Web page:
Blockchain, the electronic ledger technology being eyed by several states, could see some private-sector availability next year in California along with some state-level scrutiny, as two bills centered on the topic near Gov. Jerry Brown’s desk for a signature.
Assembly Bill 2658, authored by the body’s Majority Leader Ian Calderon, D-Whittier, cleared the Assembly on Aug. 27 and is headed to the governor. If Brown signs it by Sept. 30, it would establish a working group on blockchain by July 1, 2019, to study the technology’s uses, risks, benefits and legal implications for state government and the private sector, with input from stakeholders. The group would report its findings to the state Legislature by July 1, 2020.
The group, the Legislature specified, should include the state CIO or a designee; the state director of finance or a designee; three other state agency CIOs; one member each from the Senate and the Assembly; and 13 appointees.
In a statement from the state Senate’s most recent analysis, Calderon said the state needs to create an environment that encourages entrepreneurs and innovators to develop around blockchain if it is to continue to be a “global leader in fostering innovation and new technology.” Calderon said blockchain has “near limitless” applications and added: “It is in California’s best interest to encourage innovation with and investment in blockchain technology.”
The bill, Calderon’s office said in a fact sheet, defines blockchain technology for the first time, “which will provide businesses and industry greater certainty regarding the technology’s legal standing.” Assembly Bill 2658 defines blockchain as “a mathematically secured, chronological, and decentralized ledger or database.”
It shares that definition with the latest version of Senate Bill 838, which is authored by state Sen. Robert Hertzberg, D-Van Nuys. The bill needs only Senate concurrence, or agreement with Assembly revisions, before heading to Brown’s desk too — but that must happen by midnight on Aug. 31, the final day of the legislative session.
If it clears the state Senate and Brown signs it, SB 838 would provide the authorization for California corporations “to issue and transfer stock on a blockchain,” as an alternative to issuing traditional share certificates and a share ledger, Hertzberg’s office said in a fact sheet. Both bills would sunset Jan. 1, 2022.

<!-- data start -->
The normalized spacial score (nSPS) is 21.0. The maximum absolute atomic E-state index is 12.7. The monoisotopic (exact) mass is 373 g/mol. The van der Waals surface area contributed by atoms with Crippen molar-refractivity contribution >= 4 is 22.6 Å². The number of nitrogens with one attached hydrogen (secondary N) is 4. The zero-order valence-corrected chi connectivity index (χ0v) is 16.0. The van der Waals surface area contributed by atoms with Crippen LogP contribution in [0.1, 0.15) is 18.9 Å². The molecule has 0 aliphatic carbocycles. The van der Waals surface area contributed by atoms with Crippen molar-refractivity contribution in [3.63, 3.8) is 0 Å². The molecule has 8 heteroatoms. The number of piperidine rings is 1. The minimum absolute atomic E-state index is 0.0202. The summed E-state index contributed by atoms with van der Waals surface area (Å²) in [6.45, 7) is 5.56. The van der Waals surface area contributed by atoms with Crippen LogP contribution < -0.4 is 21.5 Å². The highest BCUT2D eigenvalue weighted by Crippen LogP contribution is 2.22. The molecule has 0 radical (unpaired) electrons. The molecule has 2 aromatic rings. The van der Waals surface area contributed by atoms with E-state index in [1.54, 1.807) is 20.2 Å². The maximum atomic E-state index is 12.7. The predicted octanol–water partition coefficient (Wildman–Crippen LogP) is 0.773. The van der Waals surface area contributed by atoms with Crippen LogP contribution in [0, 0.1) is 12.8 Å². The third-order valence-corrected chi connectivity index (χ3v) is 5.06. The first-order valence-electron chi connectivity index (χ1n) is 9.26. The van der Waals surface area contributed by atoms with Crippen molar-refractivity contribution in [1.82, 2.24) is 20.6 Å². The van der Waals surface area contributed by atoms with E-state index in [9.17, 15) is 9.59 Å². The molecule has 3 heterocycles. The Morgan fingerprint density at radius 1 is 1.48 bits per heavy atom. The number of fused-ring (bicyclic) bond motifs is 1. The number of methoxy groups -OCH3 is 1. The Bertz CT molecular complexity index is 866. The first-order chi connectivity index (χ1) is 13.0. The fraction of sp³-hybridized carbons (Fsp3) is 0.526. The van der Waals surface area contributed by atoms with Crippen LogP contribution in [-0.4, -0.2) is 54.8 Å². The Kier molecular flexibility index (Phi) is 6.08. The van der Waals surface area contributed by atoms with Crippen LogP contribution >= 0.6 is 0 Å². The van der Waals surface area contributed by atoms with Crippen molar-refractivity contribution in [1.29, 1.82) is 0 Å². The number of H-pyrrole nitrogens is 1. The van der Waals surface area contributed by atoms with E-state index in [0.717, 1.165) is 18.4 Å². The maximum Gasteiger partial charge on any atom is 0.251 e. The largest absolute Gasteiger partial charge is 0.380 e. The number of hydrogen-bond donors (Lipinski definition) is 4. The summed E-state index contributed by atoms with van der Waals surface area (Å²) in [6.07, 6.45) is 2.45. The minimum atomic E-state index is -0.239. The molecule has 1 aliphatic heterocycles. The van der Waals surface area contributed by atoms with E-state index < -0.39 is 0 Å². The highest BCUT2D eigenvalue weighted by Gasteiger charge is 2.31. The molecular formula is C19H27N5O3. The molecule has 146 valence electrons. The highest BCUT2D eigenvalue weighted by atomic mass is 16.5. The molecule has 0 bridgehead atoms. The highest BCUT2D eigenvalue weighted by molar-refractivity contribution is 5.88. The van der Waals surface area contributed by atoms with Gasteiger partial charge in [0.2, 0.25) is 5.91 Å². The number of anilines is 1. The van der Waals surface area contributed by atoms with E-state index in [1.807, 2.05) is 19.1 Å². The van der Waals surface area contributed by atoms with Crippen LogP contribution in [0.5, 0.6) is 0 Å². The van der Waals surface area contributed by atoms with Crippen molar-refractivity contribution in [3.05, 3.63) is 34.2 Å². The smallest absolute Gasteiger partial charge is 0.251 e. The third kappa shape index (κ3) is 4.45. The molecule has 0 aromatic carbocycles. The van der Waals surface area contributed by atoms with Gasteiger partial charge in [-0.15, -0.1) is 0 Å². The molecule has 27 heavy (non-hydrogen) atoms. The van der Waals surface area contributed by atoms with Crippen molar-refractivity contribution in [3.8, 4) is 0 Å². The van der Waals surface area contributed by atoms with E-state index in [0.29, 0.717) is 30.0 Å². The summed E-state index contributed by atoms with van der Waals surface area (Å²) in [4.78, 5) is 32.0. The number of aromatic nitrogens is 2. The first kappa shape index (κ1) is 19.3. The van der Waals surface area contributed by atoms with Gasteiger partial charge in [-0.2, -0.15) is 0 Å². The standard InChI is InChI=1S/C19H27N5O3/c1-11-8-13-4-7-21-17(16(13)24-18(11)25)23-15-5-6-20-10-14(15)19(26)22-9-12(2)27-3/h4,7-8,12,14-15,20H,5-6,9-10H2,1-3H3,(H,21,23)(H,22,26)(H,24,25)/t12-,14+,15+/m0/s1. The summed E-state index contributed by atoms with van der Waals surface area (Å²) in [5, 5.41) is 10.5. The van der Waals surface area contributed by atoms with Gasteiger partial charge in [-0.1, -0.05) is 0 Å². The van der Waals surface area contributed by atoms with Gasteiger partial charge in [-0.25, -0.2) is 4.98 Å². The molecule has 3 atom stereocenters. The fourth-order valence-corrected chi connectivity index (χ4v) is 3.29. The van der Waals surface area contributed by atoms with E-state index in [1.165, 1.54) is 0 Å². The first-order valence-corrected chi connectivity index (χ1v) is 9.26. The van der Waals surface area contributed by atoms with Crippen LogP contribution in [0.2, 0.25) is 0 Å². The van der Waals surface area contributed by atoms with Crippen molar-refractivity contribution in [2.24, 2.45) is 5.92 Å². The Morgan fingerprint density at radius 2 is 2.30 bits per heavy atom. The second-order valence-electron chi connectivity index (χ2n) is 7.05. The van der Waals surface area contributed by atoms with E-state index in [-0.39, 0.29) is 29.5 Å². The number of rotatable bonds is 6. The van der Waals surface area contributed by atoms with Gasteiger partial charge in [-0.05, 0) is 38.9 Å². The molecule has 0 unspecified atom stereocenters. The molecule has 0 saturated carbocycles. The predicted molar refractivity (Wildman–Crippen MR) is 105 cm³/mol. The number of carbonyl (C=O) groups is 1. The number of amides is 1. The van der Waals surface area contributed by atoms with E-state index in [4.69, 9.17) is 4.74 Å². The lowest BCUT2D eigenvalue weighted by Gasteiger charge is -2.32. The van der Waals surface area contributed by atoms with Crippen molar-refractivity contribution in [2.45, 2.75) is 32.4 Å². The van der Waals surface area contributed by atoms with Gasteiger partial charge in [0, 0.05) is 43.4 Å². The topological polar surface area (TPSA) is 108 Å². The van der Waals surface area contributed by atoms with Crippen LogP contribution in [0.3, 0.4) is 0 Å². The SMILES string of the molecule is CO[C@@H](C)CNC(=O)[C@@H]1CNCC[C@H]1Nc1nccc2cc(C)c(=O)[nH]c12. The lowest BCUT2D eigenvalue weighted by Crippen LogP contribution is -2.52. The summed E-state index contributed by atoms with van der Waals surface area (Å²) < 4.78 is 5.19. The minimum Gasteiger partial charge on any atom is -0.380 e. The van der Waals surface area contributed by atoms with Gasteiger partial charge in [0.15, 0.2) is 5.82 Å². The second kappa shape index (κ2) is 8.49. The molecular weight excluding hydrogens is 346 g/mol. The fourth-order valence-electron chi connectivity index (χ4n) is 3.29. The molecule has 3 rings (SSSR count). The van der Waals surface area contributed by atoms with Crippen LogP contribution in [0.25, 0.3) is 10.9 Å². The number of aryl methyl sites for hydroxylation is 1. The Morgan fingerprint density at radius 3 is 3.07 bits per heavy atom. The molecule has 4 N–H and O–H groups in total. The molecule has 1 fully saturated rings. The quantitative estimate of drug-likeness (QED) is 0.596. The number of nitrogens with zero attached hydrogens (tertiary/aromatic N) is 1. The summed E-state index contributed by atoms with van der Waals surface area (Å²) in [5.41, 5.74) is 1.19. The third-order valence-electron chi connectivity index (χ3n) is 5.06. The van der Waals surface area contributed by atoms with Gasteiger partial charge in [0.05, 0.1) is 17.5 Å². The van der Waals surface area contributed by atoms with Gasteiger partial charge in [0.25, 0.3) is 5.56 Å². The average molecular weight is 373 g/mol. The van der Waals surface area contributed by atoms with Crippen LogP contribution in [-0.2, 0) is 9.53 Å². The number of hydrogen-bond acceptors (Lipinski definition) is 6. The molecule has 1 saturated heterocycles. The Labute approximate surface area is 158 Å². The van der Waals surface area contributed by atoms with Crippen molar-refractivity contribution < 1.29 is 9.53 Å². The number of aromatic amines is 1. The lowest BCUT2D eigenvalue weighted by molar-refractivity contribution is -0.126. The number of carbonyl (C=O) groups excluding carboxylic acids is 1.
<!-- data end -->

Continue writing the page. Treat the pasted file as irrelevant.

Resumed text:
His goal in introducing SB 838, Hertzberg told Government Technology via email, “is to try to offer some vision and some willingness to take risks on future-facing ideas.”
“My hope with this bill is for California to take a first step in incorporating blockchain technology into our day-to-day lives. Allowing corporations to utilize a more secure technology will increase consumer protection and help prevent cases of fraud. The sunset date for this bill will allow us to study its implementation and make recommendations for future ways to incorporate blockchain into California law,” the senator said.
In an Assembly Floor analysis of AB 2658, officials indicated “the intent that this bill’s study and developed definition of blockchain will inform both this bill, and SB 838’s statutory definitions, if enacted.”
In a response via email, Calderon told GT the two bills “coexist perfectly,” with SB 838 taking “a modest step to allow stock certificates to be recorded on a blockchain” and AB 2658 tasking the working group to study uses “by both public and private entities and [recommend] policies that protect consumers and ensure the growth of this technology in California.”
“These bills share a common goal: to provide more certainty to innovators in California that their use of blockchain is not only permissible but encouraged,” Calderon said, indicating the sunset provision will give lawmakers a chance to “evaluate the efficacy of SB 838” and update the definition of blockchain with guidance from the working group.
Katie Hanzlik, Hertzberg’s press secretary, said the two lawmakers worked together on the blockchain issue and said SB 838 is in some ways not unlike a pilot program.
“I think they’re both trying to get to the same kind of ending place, which is to start getting government more familiar with the idea of using blockchain. But they’re kind of going about that two different ways,” Hanzlik said.